4. The Expo
For spectators and supporters, a trip to the epic expo during race week is essential. And to be fair, even as a nervous athlete with the best intentions to keep unnecessary “noise” to a minimum, it’s probably still unavoidable. With two decent setups spanning a road, sponsor freebies and bargains abound and with a steady stream of professional athletes turning up throughout race week for signings, product promotions and interviews, the expo is heaven for tri-gear nerds and groupies alike. If you do indulge in any pre-race purchases however, just remember to avoid committing the cardinal sin of christening them on race day!
5. The Extras
When all is said and done and race day has been and gone (or for a few treats in between), nothing beats the iced coffees of Lava Java and ice-cream sandwiches of Huggos on the Rocks, flanked by a cocktail or two at sunset. If you’re taking travel notes, these are essential stops. And an acai bowl from Basik Acai (the Kilauea is our recommendation) is the breakfast of (world) champions!
For a break from your food coma, or for non-triathlon related activities, options abound. Swimming with manta rays and spinner dolphins, or indulging in a spot of snorkelling in various locations around the Island should tick a few boxes. A Kona Coffee tour or trip to Kona Brewing Company also come highly recommended. And no visit to the Big Island is complete without stopping in to Volcanoes National Park.
With so many athletes arriving a week or two early for pre-race acclimatisation, the post-race exodus is generally swift so if you’re keen to holiday after the big day, stay a while longer on the Island and enjoy everything this little town has to offer, once its Ironman hosting duties have concluded for another year.
While few of us have managed to reach the “holy grail” of Ironman this year, we can still watch with bated breath on October 13 (Australian time) and cheer on our T:Zero athletes with gusto. In all honesty, it's virtually impossible not to be moved and motivated by this incredible event.
* Do yourself a favour and download “The Castle” for essential wind trainer viewing 😉
As triathletes we’re pretty fortunate to have the opportunity to race in some amazing locations all over the world, but sometimes there’s no place like home. Ironman 70.3 Sunshine Coast race week is upon us and there’s no doubt we’ve got a soft-spot for this race. Here’s why …
1. It’s our “local” race … kinda
T:Zero delivers customised online training programs to athletes all over the world, and while we’re not bound to a specific location, a number of our coaches and athletes reside right here on the Sunny Coast. On race day itself, 9 of our 12 coaches will be representing - supporting, participating or both, and over 30 T:Zero athletes will be out in force competing too. We absolutely cannot wait to see everyone giving it their best and we all know there’s nothing like a bit of home-town support to motivate us up and over that final gruelling hill on the run!
2. The swim is pristine
With any luck Mooloolaba Beach will be as flat, fast and clear as it was for the Mooloolaba Triathlon Festival earlier this year! Even if it’s not quite as brilliant, there’s no denying the beauty of Mooloolaba Beach with its crystal clear water and mild temperatures pretty much year-round. With any luck, a few sneaky waves will be around to lend a hand, offering athletes a welcome boost back into shore. A rolling start to kick off the swim leg will also help to spread out the field, calm the chaos and relieve some nerves for those of us who are less confident in the water.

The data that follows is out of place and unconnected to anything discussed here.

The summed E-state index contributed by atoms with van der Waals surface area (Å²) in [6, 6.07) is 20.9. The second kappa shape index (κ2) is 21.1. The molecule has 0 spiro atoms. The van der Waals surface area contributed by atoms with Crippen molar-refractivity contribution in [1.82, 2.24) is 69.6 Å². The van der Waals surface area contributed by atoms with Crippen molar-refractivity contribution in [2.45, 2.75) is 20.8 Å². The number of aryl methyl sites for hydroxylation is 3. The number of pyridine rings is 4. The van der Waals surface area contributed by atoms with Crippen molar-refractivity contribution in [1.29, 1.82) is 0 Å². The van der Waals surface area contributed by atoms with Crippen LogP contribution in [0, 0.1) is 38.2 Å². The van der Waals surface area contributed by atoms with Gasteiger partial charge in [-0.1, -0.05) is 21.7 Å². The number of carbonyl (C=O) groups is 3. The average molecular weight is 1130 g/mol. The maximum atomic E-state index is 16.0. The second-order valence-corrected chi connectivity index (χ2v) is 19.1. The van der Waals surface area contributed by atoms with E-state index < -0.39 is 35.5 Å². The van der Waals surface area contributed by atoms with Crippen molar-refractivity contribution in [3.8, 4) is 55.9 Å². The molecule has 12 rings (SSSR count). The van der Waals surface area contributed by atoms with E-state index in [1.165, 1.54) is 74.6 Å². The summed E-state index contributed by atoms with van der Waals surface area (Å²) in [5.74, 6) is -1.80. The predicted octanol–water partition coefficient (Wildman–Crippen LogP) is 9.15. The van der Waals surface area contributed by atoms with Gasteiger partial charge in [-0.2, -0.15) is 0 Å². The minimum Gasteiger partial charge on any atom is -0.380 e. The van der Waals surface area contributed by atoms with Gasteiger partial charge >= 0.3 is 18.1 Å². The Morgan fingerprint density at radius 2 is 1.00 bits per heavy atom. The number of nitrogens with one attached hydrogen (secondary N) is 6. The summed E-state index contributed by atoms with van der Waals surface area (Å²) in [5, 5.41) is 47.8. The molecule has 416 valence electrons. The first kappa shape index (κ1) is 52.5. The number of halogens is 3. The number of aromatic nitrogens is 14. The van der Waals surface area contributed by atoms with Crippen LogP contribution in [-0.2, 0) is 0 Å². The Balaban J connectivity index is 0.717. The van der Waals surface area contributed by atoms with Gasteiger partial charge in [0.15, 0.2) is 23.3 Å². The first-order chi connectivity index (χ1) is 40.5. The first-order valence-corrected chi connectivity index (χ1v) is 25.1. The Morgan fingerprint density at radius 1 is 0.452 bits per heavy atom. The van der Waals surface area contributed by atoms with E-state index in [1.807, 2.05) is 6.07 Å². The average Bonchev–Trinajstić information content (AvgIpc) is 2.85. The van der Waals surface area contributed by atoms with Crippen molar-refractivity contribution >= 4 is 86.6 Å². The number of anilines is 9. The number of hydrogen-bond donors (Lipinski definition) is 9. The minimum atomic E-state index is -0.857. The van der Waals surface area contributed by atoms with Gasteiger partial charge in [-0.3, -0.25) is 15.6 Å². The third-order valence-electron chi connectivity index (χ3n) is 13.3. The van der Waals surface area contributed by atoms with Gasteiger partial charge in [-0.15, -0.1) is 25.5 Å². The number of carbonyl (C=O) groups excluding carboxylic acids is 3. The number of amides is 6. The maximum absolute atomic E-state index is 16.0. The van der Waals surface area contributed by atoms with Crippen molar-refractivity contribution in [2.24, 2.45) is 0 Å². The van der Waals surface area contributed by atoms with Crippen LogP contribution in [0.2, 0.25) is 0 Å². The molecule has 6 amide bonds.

3. A fast, flat bike course - primed for a PB…
Beginning from transition on Beach Terrace in Mooloolaba, the bike course heads out onto the Sunshine Motorway which is largely smooth, flat and fast with a few minor undulations. Typically we find there’s a pretty good tail wind in one direction which is counter-balanced by a not-so-nice headwind so keep this in mind if you find yourself flying out of town! Disc wheels and aero helmets are often the weapons of choice for more seasoned campaigners but this course is just as easily crushed by athletes with confident aero positioning, considered pacing and the right attitude!
4. A run leg with a million dollar view
Let’s be honest, if one must run a half marathon, is there anywhere more picturesque to do so? The two-lap run course takes athletes along Mooloolaba Esplanade, which is always lined with an incredible number of enthusiastic spectators, over Alexandra Headland and out towards Cotton Tree. The return presents an enviable view along the shoreline which may be lost on you if you’re suffering, but is spectacular if you’re cruising! While the Alex Hill is long and the run can be hot with no real respite from the sun, the T:Zero team tent and cheer squad will be one (yes, the best) of many lighting the way to the finish line, providing all the motivation and thunderous support you need to bring it home!
5. It’s the perfect destination race for everyone!
Whether you’re local, semi-local or live a little further away, Sunshine Coast 70.3 serves as the perfect destination race for all athletes - singles, couples and families. There’s a huge selection of restaurants and accommodation to suit all tastes and budgets as well as a number of local attractions to keep any non-triathlon loving family members happy too. The location presents a perfect opportunity for athletes to add a few extra days either side of race weekend to kick back, relax and enjoy the rest of what Mooloolaba has to offer.
Ironman 70.3 Sunshine Coast will see T:Zero’s second biggest athlete representation and we’re so excited to embrace this weekend in the company of our awesome athletes, friends and supporters! We’ll even be bringing along our professional photographer and videographer to capture some of the day’s highlights so make sure you’re wearing your T:Zero gear and we can’t wait to see you all in the T:Zero team tent on race day!
An amazing collection of training and racing advice from the T:Zero Multisport coaches- with the occasional guest blogger! Read this blog to help you live your potential!